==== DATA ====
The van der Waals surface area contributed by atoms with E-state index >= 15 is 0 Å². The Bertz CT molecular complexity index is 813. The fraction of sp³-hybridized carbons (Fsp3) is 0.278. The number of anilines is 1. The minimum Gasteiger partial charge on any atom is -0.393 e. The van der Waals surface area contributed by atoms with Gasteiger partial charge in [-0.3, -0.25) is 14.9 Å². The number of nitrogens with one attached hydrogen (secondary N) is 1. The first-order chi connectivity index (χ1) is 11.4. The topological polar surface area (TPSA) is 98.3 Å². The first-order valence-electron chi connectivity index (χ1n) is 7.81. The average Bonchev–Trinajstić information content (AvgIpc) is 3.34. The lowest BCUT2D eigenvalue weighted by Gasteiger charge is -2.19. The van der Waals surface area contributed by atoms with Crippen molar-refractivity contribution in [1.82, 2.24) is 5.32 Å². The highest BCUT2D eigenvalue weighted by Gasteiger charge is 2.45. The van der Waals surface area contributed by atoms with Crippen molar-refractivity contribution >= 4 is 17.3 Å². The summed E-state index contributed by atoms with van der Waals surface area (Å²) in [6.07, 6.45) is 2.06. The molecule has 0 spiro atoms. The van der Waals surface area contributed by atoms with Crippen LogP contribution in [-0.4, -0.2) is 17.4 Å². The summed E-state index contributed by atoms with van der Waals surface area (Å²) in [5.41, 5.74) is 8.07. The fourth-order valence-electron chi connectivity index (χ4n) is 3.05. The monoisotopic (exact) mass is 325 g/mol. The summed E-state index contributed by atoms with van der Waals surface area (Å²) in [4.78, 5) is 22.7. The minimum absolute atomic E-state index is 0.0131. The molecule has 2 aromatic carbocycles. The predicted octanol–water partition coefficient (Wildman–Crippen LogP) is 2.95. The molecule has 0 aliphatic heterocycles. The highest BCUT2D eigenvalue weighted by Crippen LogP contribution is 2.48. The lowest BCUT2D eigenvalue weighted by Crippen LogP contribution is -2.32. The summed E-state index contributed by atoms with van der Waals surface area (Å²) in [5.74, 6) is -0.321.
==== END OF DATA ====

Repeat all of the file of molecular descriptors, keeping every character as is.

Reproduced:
The van der Waals surface area contributed by atoms with E-state index >= 15 is 0 Å². The Bertz CT molecular complexity index is 813. The fraction of sp³-hybridized carbons (Fsp3) is 0.278. The number of anilines is 1. The minimum Gasteiger partial charge on any atom is -0.393 e. The van der Waals surface area contributed by atoms with Gasteiger partial charge in [-0.3, -0.25) is 14.9 Å². The number of nitrogens with one attached hydrogen (secondary N) is 1. The first-order chi connectivity index (χ1) is 11.4. The topological polar surface area (TPSA) is 98.3 Å². The first-order valence-electron chi connectivity index (χ1n) is 7.81. The average Bonchev–Trinajstić information content (AvgIpc) is 3.34. The lowest BCUT2D eigenvalue weighted by Gasteiger charge is -2.19. The van der Waals surface area contributed by atoms with Crippen molar-refractivity contribution in [1.82, 2.24) is 5.32 Å². The highest BCUT2D eigenvalue weighted by Gasteiger charge is 2.45. The van der Waals surface area contributed by atoms with Crippen molar-refractivity contribution >= 4 is 17.3 Å². The summed E-state index contributed by atoms with van der Waals surface area (Å²) in [6.07, 6.45) is 2.06. The molecule has 0 spiro atoms. The van der Waals surface area contributed by atoms with Crippen LogP contribution in [-0.4, -0.2) is 17.4 Å². The summed E-state index contributed by atoms with van der Waals surface area (Å²) in [5.41, 5.74) is 8.07. The fourth-order valence-electron chi connectivity index (χ4n) is 3.05. The monoisotopic (exact) mass is 325 g/mol. The summed E-state index contributed by atoms with van der Waals surface area (Å²) in [4.78, 5) is 22.7. The minimum absolute atomic E-state index is 0.0131. The molecule has 2 aromatic carbocycles. The predicted octanol–water partition coefficient (Wildman–Crippen LogP) is 2.95. The molecule has 0 aliphatic heterocycles. The highest BCUT2D eigenvalue weighted by Crippen LogP contribution is 2.48. The lowest BCUT2D eigenvalue weighted by Crippen LogP contribution is -2.32. The summed E-state index contributed by atoms with van der Waals surface area (Å²) in [5.74, 6) is -0.321.